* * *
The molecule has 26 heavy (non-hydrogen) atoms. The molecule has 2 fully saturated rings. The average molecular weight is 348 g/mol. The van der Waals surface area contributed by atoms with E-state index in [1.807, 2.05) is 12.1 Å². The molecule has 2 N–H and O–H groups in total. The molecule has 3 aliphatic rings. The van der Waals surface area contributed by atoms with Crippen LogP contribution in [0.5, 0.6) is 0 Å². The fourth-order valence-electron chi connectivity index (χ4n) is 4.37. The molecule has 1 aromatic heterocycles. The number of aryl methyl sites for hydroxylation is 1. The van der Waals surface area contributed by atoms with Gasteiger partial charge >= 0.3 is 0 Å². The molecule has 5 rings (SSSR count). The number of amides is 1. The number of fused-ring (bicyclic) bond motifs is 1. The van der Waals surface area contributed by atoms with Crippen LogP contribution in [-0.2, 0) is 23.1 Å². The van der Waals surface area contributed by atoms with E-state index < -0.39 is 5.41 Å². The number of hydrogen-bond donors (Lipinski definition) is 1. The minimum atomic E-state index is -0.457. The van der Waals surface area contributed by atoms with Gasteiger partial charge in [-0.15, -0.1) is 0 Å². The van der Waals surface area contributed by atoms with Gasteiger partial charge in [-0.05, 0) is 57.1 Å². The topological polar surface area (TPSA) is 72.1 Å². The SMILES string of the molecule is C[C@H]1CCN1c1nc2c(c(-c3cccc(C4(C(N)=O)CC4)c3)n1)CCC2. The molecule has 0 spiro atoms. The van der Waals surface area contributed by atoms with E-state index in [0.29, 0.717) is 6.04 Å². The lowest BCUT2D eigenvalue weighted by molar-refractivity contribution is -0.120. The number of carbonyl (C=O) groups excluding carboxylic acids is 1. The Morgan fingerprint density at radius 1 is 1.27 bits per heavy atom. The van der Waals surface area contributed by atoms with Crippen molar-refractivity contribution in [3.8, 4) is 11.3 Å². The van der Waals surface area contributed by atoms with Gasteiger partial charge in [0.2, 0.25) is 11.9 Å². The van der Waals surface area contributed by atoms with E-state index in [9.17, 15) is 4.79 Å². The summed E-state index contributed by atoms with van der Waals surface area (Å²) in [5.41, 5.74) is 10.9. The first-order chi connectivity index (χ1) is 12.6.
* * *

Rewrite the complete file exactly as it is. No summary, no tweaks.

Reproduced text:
The molecule has 26 heavy (non-hydrogen) atoms. The molecule has 2 fully saturated rings. The average molecular weight is 348 g/mol. The van der Waals surface area contributed by atoms with E-state index in [1.807, 2.05) is 12.1 Å². The molecule has 2 N–H and O–H groups in total. The molecule has 3 aliphatic rings. The van der Waals surface area contributed by atoms with Crippen LogP contribution in [0.5, 0.6) is 0 Å². The fourth-order valence-electron chi connectivity index (χ4n) is 4.37. The molecule has 1 aromatic heterocycles. The number of aryl methyl sites for hydroxylation is 1. The van der Waals surface area contributed by atoms with Gasteiger partial charge >= 0.3 is 0 Å². The molecule has 5 rings (SSSR count). The number of amides is 1. The number of fused-ring (bicyclic) bond motifs is 1. The van der Waals surface area contributed by atoms with Crippen LogP contribution in [-0.2, 0) is 23.1 Å². The van der Waals surface area contributed by atoms with E-state index < -0.39 is 5.41 Å². The number of hydrogen-bond donors (Lipinski definition) is 1. The minimum atomic E-state index is -0.457. The van der Waals surface area contributed by atoms with Gasteiger partial charge in [-0.15, -0.1) is 0 Å². The van der Waals surface area contributed by atoms with Gasteiger partial charge in [-0.05, 0) is 57.1 Å². The topological polar surface area (TPSA) is 72.1 Å². The SMILES string of the molecule is C[C@H]1CCN1c1nc2c(c(-c3cccc(C4(C(N)=O)CC4)c3)n1)CCC2. The molecule has 0 spiro atoms. The van der Waals surface area contributed by atoms with E-state index in [0.29, 0.717) is 6.04 Å². The lowest BCUT2D eigenvalue weighted by molar-refractivity contribution is -0.120. The number of carbonyl (C=O) groups excluding carboxylic acids is 1. The Morgan fingerprint density at radius 1 is 1.27 bits per heavy atom. The van der Waals surface area contributed by atoms with Crippen molar-refractivity contribution in [3.8, 4) is 11.3 Å². The van der Waals surface area contributed by atoms with Gasteiger partial charge in [0.2, 0.25) is 11.9 Å². The van der Waals surface area contributed by atoms with E-state index in [9.17, 15) is 4.79 Å². The summed E-state index contributed by atoms with van der Waals surface area (Å²) in [5.41, 5.74) is 10.9. The first-order chi connectivity index (χ1) is 12.6.